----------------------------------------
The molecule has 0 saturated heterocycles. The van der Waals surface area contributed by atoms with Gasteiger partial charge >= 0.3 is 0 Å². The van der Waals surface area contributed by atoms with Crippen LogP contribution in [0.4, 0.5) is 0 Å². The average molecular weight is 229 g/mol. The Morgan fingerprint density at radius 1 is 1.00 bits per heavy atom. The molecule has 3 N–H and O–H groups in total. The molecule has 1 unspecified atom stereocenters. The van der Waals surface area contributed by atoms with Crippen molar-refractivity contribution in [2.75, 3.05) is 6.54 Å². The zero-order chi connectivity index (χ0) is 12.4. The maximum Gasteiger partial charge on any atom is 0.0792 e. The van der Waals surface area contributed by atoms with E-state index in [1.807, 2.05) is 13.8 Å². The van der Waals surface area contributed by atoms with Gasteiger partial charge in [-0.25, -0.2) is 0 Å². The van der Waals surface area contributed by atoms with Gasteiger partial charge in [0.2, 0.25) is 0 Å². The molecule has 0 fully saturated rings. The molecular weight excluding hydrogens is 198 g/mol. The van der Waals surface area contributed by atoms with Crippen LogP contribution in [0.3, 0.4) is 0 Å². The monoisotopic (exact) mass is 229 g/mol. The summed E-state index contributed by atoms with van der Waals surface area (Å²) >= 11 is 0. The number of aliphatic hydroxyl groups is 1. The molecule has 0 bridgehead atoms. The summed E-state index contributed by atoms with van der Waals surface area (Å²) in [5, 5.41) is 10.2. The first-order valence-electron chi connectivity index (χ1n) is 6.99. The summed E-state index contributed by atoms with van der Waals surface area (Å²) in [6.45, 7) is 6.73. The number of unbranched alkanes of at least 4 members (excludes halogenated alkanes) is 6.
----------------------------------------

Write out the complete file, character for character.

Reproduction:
The molecule has 0 saturated heterocycles. The van der Waals surface area contributed by atoms with Gasteiger partial charge >= 0.3 is 0 Å². The van der Waals surface area contributed by atoms with Crippen LogP contribution in [0.4, 0.5) is 0 Å². The average molecular weight is 229 g/mol. The Morgan fingerprint density at radius 1 is 1.00 bits per heavy atom. The molecule has 3 N–H and O–H groups in total. The molecule has 1 unspecified atom stereocenters. The van der Waals surface area contributed by atoms with Crippen molar-refractivity contribution in [2.75, 3.05) is 6.54 Å². The zero-order chi connectivity index (χ0) is 12.4. The maximum Gasteiger partial charge on any atom is 0.0792 e. The van der Waals surface area contributed by atoms with E-state index in [1.807, 2.05) is 13.8 Å². The van der Waals surface area contributed by atoms with Gasteiger partial charge in [-0.25, -0.2) is 0 Å². The van der Waals surface area contributed by atoms with Gasteiger partial charge in [0.2, 0.25) is 0 Å². The molecule has 0 fully saturated rings. The molecular weight excluding hydrogens is 198 g/mol. The van der Waals surface area contributed by atoms with Crippen LogP contribution in [0.3, 0.4) is 0 Å². The monoisotopic (exact) mass is 229 g/mol. The summed E-state index contributed by atoms with van der Waals surface area (Å²) >= 11 is 0. The number of aliphatic hydroxyl groups is 1. The molecule has 0 bridgehead atoms. The summed E-state index contributed by atoms with van der Waals surface area (Å²) in [5, 5.41) is 10.2. The first-order valence-electron chi connectivity index (χ1n) is 6.99. The summed E-state index contributed by atoms with van der Waals surface area (Å²) in [6.45, 7) is 6.73. The number of unbranched alkanes of at least 4 members (excludes halogenated alkanes) is 6.